What to Keep in Mind When Going from Renter to Homeowner
It's not uncommon for renters to one day go from a renter to a homeowner. While it may seem very similar, especially if you've been renting a home, there are some things to keep in mind.
Renting is certainly not the same as own. The mortgage doesn't translate directly to your rent in a perfect ratio. Instead, you have to think about other expenses, as well. Here's a look at some of the things to keep in mind as you go from a renter to an owner.
More Upfront Costs
When you rent, you pay a security deposit or maybe you pay first and last month's rent up front. As you become a homeowner, you will find out there are other fees you have to deal with. It starts with a down payment, usually 10% or 20% of the selling price, but it can be as low as 3%. Then, it moves on to the closing costs, which will another 1% to 3% of the selling price. Sometimes, the seller will cover closing, but you still have to think about the title insurance, home inspection, appraisal, insurance escrow and much more.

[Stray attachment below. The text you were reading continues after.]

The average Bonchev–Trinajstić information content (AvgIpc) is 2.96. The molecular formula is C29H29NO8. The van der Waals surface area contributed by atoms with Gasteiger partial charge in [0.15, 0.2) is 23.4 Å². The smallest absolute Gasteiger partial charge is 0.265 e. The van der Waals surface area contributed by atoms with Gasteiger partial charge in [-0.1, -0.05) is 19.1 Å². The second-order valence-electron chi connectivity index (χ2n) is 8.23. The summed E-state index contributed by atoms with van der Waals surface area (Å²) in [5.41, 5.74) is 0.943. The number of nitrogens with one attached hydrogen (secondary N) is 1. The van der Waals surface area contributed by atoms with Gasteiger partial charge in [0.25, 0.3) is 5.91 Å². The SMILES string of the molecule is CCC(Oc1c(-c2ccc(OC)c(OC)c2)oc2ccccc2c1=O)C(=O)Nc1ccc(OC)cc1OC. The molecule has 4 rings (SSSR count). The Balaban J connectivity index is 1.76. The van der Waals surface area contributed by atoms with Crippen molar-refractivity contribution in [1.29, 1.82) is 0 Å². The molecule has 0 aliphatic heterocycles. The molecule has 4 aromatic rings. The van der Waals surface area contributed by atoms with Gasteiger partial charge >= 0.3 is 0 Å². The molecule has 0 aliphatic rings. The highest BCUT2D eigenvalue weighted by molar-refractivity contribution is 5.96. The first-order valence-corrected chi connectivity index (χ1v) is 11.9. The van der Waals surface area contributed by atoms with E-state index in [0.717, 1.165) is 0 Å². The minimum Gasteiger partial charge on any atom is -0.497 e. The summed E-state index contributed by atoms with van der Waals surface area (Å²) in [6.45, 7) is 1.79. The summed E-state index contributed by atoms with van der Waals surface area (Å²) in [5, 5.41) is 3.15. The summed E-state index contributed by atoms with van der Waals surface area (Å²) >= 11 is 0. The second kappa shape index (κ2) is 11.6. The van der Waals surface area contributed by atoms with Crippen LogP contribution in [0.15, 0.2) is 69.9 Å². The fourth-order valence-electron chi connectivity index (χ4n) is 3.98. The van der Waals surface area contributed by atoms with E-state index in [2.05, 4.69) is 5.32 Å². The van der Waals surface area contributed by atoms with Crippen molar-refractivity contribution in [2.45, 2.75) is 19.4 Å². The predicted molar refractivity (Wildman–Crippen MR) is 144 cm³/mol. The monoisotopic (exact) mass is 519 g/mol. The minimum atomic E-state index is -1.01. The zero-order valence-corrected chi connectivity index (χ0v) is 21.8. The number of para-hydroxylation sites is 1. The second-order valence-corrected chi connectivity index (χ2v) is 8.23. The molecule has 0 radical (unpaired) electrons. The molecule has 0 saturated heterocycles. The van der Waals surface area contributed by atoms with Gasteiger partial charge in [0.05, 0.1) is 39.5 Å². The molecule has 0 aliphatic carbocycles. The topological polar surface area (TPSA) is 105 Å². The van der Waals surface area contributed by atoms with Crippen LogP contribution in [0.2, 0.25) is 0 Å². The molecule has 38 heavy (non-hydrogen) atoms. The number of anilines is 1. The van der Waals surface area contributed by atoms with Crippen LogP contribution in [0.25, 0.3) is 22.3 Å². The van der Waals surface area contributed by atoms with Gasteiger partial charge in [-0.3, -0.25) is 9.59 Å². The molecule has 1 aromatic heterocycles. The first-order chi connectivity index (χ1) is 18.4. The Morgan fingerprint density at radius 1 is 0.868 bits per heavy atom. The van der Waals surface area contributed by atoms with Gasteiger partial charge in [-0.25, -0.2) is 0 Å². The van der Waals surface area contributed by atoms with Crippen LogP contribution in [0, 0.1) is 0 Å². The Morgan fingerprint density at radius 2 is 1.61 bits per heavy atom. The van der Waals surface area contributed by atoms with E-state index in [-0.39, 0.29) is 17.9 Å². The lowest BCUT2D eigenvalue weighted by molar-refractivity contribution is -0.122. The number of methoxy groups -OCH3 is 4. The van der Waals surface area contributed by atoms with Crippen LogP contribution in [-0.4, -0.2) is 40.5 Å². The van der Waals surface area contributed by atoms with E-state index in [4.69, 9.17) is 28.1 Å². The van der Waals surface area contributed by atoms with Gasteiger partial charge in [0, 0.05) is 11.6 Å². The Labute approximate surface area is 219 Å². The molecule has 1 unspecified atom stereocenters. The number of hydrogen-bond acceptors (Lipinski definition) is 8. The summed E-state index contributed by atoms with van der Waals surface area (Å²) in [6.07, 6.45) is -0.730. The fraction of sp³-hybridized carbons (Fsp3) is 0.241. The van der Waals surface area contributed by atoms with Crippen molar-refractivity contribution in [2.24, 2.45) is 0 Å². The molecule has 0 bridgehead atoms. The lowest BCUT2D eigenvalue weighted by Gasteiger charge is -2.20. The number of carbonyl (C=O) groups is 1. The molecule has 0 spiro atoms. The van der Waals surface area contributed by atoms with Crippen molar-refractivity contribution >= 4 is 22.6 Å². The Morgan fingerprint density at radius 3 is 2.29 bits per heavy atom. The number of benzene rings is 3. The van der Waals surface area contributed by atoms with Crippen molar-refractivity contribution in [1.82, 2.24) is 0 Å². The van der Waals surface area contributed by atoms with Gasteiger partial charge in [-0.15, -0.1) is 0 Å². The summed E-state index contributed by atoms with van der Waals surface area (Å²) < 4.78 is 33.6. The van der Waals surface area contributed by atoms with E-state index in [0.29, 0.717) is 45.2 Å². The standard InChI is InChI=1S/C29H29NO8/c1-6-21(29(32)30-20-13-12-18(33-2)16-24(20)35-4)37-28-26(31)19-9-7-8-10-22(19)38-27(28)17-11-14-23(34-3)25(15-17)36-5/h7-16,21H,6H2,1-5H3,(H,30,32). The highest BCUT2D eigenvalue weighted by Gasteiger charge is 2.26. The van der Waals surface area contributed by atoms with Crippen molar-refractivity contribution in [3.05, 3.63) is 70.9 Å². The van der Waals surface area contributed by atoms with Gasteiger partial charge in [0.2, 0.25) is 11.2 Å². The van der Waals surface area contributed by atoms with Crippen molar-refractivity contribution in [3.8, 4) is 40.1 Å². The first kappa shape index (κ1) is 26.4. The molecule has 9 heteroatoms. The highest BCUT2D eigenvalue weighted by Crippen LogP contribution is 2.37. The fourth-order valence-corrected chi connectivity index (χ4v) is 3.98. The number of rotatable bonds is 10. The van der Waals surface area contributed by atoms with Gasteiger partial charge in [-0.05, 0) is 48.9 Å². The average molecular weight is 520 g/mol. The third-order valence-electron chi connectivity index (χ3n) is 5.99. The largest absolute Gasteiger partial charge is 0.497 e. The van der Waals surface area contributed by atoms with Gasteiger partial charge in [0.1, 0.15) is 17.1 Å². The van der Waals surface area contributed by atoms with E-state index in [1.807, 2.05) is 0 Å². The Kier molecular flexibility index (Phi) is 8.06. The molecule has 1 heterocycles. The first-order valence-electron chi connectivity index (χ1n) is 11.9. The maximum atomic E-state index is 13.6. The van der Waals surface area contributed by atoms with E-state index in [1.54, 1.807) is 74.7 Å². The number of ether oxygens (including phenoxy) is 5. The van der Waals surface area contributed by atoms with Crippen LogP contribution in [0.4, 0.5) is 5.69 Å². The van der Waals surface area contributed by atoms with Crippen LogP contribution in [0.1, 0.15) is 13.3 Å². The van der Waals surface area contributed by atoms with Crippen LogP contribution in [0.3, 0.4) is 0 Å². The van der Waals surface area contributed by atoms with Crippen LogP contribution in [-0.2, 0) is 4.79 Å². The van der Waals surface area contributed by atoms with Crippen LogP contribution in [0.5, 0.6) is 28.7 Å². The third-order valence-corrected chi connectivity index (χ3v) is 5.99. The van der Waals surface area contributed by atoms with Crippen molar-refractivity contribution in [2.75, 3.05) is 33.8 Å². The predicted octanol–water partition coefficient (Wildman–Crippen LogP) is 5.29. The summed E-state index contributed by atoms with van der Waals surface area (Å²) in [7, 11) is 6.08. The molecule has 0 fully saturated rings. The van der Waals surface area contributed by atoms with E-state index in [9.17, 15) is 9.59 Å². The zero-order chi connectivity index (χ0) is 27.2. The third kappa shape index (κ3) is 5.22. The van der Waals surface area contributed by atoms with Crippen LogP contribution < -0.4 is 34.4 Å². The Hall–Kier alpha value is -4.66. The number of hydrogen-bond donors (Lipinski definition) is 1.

The Mortgage Payment isn't your Only Monthly Bill
Sure, you may have paid utilities at a home you rented, but you didn't have to pay for the homeowners insurance and the property taxes. These can be rolled into your mortgage payment, but they can also be separate bills. Either way, you need to account for these expenses when going from a renter to a homeowner.
No More Free Maintenance
When something breaks, you don't get to call a landlord and let them deal with it. It's now your issue. You have to fix it or have it fixed. This is where building an emergency fund becomes important before you become a homeowner.
You can't Leave Your Neighbors
When you rent, you may be able to leave the neighborhood for a new one after a year or less. Owning your home means...